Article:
Coneflower is the common name for nine species of Echinacea, some of which have a long history of use as medicinal herbs. It is a purely North American genus, growing in grasslands and open woodlands of the eastern and central states, especially the prairies of the Midwest.
The herb has an easy, reliable, all-American air to it, a familiar and trustworthy member of perennial borders in gardens everywhere. Its drooping lavender petals are beautiful, yet modest; the basal leaves are hardly noticed and the stiff stalks are unpretentious as they tremble in the breeze. Coneflower is nearly perfect in its simplicity and hard not to love.
Coneflower genes are somewhat malleable and plant breeders have coaxed a handful of colorful variations from them. White, tangerine, hot pink, pale yellow and deep purple forms are all available, as well as obscure ruffled varieties and at least one unique coneflower cultivar that emits a fragrant perfume.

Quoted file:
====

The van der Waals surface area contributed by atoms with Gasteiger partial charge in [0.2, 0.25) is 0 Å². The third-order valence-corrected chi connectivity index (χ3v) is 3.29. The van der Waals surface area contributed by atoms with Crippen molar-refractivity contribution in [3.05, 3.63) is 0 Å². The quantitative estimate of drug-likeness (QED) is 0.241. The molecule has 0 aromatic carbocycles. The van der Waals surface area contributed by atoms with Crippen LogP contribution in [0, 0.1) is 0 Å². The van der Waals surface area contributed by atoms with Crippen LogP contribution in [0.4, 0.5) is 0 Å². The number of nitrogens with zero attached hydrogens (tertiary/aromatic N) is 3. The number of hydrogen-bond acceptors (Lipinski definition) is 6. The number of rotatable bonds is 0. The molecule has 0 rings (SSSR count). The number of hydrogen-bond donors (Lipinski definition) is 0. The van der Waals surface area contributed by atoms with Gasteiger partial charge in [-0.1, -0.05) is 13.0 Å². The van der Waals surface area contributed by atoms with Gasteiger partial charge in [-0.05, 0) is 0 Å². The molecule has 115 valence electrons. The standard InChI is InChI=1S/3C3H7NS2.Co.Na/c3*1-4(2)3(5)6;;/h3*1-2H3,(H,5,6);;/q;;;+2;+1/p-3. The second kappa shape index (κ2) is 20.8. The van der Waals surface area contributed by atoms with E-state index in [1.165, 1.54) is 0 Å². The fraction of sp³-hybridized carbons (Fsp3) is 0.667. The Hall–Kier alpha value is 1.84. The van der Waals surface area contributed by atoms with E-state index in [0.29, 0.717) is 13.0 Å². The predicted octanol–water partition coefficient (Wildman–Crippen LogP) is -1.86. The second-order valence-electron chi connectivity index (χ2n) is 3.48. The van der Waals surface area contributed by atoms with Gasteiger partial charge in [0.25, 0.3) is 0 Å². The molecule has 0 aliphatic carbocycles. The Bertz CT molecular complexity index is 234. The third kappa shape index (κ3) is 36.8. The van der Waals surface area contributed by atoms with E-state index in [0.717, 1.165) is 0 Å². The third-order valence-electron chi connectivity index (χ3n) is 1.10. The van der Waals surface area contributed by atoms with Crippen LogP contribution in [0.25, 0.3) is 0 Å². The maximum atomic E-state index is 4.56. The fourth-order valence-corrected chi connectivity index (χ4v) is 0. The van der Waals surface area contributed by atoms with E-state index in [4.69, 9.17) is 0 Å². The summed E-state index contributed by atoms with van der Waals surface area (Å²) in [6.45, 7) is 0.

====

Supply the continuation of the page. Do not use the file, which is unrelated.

Echinacea is derived from the Greek word for sea urchin, a reference to the spiny cushion of florets at the center of the flower head. The tiny florets are full of nectar and serve as a buffet table for the butterflies often seen fluttering about a bed of coneflowers.